There are good arguments for the chaburah meal. The Paschal meal was more of a family affair, while the chaburah was definitely for a group of like-minded friends. I much prefer to think of the meal as centered on friendship and love than on guilt and atonement.
Regardless of which type of meal it was, it was an event very different from a liturgical sacrifice.

Importance of meals in Jewish life in apostolic times

Luke Timothy Johnson in his lectures on early Christianity makes the rather startling observation that whom one ate with was more significant socially than whom one slept with. That is why the Pharisees were scandalized when Jesus ate with tax collectors and sinners. The Gospels all show that Jesus used meals as a means of building community and teaching. Luke 's gospel is the account of Jesus going from Galilee to Jerusalem and having ten meals on the way. When Jesus appeared to the disciples at the lake after the resurrection, he called them, not to the temple or to prayer, but to breakfast. In the minds of his disciples, Jesus must have been associated more with meals than with temple services.

Why we need the Eucharistic meal today

We are a Eucharistic people and to appreciate the fullness of this we must return to the roots of our faith, the Eucharist, meal. Our fast food and computerized world of today is very different, but there is still a need and place for ritualized meals - such as business lunches, Rotarian breakfasts, coffee and Danish with a friend, family reunions, the luncheon after a funeral. All these testify to the need for meals that are part of our social fabric, not just for nutrition.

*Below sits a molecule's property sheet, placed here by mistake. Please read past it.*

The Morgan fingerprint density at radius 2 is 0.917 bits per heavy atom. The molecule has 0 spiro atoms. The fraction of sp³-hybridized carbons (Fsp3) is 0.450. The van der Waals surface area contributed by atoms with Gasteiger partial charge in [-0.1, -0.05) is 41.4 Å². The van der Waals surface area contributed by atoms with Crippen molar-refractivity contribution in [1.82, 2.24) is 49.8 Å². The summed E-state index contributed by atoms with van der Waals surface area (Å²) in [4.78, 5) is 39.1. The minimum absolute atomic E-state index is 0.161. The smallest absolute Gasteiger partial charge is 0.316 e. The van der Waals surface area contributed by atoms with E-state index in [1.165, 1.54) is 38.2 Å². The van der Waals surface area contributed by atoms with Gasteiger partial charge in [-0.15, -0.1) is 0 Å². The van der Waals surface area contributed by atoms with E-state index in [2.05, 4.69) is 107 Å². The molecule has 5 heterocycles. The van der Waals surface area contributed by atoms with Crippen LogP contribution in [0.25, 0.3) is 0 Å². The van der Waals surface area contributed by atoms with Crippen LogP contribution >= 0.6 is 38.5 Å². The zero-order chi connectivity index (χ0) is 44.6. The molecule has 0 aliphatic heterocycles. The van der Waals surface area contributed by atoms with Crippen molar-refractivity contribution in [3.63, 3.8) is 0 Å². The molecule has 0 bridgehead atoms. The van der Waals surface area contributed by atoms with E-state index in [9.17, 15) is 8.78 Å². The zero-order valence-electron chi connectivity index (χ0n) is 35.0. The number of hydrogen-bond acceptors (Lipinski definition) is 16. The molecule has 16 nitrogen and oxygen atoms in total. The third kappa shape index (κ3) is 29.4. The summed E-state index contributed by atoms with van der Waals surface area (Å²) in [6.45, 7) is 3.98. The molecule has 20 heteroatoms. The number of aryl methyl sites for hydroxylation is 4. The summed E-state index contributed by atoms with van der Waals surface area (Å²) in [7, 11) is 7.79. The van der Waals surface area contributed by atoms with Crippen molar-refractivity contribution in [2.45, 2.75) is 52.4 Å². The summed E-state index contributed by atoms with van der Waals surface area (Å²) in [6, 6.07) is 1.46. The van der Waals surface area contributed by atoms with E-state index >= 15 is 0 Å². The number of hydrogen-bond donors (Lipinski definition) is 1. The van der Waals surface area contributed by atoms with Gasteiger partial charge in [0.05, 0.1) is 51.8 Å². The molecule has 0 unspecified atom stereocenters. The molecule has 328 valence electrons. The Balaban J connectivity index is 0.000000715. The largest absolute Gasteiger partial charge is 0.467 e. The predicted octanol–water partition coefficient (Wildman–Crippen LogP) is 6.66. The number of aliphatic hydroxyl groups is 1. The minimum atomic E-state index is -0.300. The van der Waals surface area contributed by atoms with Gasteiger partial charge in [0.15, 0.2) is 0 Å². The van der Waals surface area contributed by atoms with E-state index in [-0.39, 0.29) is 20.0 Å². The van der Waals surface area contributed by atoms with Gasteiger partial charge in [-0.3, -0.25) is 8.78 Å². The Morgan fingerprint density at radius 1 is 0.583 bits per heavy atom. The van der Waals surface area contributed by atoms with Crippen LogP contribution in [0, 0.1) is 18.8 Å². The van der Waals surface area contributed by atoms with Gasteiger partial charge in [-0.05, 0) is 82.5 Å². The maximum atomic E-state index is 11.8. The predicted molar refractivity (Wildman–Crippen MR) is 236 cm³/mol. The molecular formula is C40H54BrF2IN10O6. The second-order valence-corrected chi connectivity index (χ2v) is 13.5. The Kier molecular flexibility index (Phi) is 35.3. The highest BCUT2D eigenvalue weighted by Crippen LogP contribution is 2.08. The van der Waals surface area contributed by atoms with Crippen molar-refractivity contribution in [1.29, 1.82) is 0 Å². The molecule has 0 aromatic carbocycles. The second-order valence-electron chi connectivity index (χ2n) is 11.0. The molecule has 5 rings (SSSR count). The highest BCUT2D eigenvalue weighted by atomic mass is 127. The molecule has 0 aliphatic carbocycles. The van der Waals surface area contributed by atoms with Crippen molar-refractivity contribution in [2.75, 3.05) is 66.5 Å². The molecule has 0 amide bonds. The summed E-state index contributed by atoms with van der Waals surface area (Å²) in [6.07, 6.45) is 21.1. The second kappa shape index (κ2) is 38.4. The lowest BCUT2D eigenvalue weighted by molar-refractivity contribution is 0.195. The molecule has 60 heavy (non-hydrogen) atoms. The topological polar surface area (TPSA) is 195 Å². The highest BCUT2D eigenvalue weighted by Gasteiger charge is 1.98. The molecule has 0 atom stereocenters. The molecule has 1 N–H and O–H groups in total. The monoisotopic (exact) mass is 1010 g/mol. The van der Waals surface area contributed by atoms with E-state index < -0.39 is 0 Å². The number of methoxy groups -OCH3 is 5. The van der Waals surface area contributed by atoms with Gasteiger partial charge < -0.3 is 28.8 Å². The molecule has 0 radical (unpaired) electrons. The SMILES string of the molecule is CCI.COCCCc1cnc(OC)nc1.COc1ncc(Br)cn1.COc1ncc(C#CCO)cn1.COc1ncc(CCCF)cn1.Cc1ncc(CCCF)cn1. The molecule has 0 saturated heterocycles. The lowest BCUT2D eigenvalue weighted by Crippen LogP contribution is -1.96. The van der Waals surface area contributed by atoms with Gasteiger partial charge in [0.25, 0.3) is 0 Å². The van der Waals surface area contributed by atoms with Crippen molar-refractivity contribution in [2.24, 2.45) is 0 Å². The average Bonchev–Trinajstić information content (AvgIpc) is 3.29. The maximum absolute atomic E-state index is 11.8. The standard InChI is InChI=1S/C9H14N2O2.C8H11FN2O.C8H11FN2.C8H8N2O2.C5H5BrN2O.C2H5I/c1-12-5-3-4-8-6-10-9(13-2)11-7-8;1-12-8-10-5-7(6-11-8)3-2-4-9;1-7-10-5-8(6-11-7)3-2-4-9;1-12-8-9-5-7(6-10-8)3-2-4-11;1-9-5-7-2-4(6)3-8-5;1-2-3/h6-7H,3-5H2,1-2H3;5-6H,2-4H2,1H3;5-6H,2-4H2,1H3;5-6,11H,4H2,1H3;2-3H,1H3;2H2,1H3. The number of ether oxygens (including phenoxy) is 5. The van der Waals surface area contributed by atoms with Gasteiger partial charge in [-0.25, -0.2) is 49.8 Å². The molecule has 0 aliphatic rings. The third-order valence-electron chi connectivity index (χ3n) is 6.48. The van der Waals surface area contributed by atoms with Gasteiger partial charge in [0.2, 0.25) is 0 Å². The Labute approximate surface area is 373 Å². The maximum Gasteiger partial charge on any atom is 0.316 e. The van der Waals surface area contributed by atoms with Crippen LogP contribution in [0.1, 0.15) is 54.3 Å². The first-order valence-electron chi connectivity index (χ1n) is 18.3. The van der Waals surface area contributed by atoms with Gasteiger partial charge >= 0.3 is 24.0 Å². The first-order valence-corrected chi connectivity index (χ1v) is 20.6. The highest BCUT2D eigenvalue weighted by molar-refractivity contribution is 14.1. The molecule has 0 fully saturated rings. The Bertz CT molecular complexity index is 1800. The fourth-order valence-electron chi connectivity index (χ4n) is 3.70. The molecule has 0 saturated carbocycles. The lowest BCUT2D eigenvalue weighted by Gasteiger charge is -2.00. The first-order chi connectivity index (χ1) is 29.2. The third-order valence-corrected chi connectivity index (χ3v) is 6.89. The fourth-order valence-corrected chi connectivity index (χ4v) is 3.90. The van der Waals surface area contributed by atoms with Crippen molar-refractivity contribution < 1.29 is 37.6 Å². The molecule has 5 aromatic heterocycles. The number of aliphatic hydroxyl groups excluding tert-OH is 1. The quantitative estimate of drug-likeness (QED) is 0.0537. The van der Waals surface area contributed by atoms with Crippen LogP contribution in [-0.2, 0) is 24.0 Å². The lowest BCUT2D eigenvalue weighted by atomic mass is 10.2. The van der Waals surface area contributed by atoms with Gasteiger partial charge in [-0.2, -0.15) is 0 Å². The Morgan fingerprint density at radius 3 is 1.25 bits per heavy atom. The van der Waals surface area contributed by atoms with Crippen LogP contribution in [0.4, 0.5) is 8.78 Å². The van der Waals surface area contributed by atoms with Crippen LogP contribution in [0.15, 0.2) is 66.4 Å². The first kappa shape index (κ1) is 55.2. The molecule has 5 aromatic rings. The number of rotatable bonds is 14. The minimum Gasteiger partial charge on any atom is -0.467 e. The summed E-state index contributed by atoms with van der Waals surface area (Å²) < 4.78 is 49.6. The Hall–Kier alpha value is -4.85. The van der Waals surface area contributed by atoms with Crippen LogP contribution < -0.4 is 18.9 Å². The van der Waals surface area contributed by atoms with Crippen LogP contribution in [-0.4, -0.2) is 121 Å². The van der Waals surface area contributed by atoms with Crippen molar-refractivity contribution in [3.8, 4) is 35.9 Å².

The Eucharistic meal offers a totally different space for people to proclaim their faith. It presumes a small circle of friends or family which would not number more than a dozen. It not only allows but invites participation through the discussion of the readings before the meal. The atmosphere of a meal encourages them to share their hopes, fears, details of their journey with God, in ways that are not possible at a liturgy. The liturgy emphasizes the institutional nature of the church; the ritual of the Eucharistic meal will emphasize the communal, which is the very cell structure of the institution. Since our first world society today is highly individualized and secular, it is imperative that the church provide a space to encourage sharing, relationships built on our common faith, and nourishment for the smaller community.

Is the meal sacramental? Is there transubstantiation?